Kingdom Of This World Analysis

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Frederick Douglass once said “The thing worse than rebellion is the thing that causes rebellion”. Change, how important is it? Important enough to give up your life? Your family? Everything? When the answer is yes, we rebel. We risk our lives, our families, and everything. In the novel The Kingdom of This World, the Haitian people are willing to risk everything to gain equal treatment; the torment and destruction they cause is only justified by the terror of their lives as they are. In the film Moolaade, we see the suffering of the Senegalese women; they hold strong to their traditions until the terror of continuing to do so is greater than the risk of their lives and all their status. Both The Kingdom of This World and Moolaade show that when people are brought together by one individual, oppose a current regime, and are willing to risk everything for change, they rebel.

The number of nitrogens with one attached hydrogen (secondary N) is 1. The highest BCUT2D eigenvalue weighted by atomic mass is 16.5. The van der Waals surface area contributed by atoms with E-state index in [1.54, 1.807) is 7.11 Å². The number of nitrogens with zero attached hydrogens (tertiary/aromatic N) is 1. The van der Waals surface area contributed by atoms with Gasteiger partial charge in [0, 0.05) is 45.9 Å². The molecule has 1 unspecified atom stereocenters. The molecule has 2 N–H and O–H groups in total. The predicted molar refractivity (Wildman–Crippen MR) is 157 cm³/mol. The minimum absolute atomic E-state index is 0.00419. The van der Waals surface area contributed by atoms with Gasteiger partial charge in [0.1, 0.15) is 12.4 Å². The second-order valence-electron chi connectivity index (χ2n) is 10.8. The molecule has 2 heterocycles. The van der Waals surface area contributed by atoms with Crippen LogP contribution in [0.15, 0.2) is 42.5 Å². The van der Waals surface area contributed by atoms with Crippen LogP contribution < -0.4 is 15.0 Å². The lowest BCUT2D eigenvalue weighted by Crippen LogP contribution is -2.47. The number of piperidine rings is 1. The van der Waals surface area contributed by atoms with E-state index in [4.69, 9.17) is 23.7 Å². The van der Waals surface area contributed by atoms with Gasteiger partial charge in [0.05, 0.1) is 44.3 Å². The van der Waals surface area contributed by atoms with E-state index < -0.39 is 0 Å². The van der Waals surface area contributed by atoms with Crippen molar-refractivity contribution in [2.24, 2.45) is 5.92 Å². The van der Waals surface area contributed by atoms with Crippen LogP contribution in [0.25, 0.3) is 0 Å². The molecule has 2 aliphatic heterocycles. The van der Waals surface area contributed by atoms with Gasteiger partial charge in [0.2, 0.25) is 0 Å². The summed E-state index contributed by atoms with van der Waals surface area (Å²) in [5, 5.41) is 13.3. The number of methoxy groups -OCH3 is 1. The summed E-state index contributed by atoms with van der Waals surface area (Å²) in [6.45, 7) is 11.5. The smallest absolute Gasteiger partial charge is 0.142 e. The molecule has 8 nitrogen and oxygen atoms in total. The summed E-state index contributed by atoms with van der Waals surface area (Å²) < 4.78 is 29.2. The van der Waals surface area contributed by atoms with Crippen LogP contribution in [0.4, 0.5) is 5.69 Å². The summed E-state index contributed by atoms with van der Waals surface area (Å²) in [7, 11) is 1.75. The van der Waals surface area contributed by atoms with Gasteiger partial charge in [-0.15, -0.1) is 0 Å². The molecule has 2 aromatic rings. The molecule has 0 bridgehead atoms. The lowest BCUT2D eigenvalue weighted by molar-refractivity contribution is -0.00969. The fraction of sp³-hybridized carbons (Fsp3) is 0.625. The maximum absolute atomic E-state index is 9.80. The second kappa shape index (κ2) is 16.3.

Carpentier uses conch shells to symbolize the growth of the rebellion in The Kingdom of This World. At first, only
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In Moolaade, Colle Ardo, like Macandal, is the first to speak out against the system of rule. Having already refused to have her own daughter “purified”, Colle doesn’t hesitate to protect the girls who look to her for refuge from such a fate. To assure the girls safety, Colle uses the power of the Moolaade, a magical protection spell that few have the ability to cast, to scare the rest of the town from undermining her power. Similarly, Macandal is seen to have knowledge that others see as otherworldly: the knowledge of natural medicine. Both use their power to start their uprising: Colle with her spell of protection and Macandal with his herbal concoction of destruction. Their ability to revolt, to be the needed first one to speak out, comes from this distinct knowledge they have; leaders of rebellions must be well informed in order to properly assess the impending consequences of their
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